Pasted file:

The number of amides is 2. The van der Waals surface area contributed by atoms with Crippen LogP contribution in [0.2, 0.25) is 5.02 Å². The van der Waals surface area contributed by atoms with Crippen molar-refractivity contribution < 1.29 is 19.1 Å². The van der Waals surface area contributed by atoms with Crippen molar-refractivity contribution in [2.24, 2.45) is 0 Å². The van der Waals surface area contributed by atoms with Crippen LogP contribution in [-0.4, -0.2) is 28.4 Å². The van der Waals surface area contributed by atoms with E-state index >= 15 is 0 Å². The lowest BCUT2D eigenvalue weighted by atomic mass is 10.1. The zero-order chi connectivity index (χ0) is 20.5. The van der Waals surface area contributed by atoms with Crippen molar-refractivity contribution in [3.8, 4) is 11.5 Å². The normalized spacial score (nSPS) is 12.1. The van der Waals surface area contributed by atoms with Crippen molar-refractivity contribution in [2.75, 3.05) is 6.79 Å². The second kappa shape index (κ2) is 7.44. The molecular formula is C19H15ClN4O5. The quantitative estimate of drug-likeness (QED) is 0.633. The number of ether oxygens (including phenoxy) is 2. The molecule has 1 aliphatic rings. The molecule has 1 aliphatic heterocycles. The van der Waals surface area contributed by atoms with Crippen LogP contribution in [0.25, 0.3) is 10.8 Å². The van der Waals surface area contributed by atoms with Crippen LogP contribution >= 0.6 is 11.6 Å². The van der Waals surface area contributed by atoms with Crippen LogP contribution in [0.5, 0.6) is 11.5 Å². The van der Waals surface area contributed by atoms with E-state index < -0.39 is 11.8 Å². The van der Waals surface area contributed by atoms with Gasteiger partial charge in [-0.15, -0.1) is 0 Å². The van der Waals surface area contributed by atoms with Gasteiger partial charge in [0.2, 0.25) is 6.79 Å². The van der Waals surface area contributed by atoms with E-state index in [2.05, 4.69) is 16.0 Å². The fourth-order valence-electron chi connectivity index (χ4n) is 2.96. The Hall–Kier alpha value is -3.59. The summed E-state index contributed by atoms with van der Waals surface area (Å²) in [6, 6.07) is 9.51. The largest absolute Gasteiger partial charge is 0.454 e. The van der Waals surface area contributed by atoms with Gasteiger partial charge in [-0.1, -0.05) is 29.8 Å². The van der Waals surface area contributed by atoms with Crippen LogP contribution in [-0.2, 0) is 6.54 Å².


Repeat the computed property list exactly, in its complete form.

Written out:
The number of amides is 2. The van der Waals surface area contributed by atoms with Crippen LogP contribution in [0.2, 0.25) is 5.02 Å². The van der Waals surface area contributed by atoms with Crippen molar-refractivity contribution < 1.29 is 19.1 Å². The van der Waals surface area contributed by atoms with Crippen molar-refractivity contribution in [2.24, 2.45) is 0 Å². The van der Waals surface area contributed by atoms with Crippen LogP contribution in [-0.4, -0.2) is 28.4 Å². The van der Waals surface area contributed by atoms with E-state index >= 15 is 0 Å². The lowest BCUT2D eigenvalue weighted by atomic mass is 10.1. The zero-order chi connectivity index (χ0) is 20.5. The van der Waals surface area contributed by atoms with Crippen molar-refractivity contribution in [3.8, 4) is 11.5 Å². The normalized spacial score (nSPS) is 12.1. The van der Waals surface area contributed by atoms with Crippen molar-refractivity contribution in [2.75, 3.05) is 6.79 Å². The second kappa shape index (κ2) is 7.44. The molecular formula is C19H15ClN4O5. The quantitative estimate of drug-likeness (QED) is 0.633. The number of ether oxygens (including phenoxy) is 2. The molecule has 1 aliphatic rings. The molecule has 1 aliphatic heterocycles. The van der Waals surface area contributed by atoms with Crippen LogP contribution in [0.25, 0.3) is 10.8 Å². The van der Waals surface area contributed by atoms with Crippen LogP contribution >= 0.6 is 11.6 Å². The van der Waals surface area contributed by atoms with Crippen LogP contribution in [0.5, 0.6) is 11.5 Å². The van der Waals surface area contributed by atoms with E-state index < -0.39 is 11.8 Å². The van der Waals surface area contributed by atoms with Gasteiger partial charge in [-0.15, -0.1) is 0 Å². The van der Waals surface area contributed by atoms with Gasteiger partial charge in [0.2, 0.25) is 6.79 Å². The van der Waals surface area contributed by atoms with E-state index in [2.05, 4.69) is 16.0 Å². The fourth-order valence-electron chi connectivity index (χ4n) is 2.96. The Hall–Kier alpha value is -3.59. The summed E-state index contributed by atoms with van der Waals surface area (Å²) in [6, 6.07) is 9.51. The largest absolute Gasteiger partial charge is 0.454 e. The van der Waals surface area contributed by atoms with Gasteiger partial charge in [-0.1, -0.05) is 29.8 Å². The van der Waals surface area contributed by atoms with Crippen LogP contribution in [-0.2, 0) is 6.54 Å².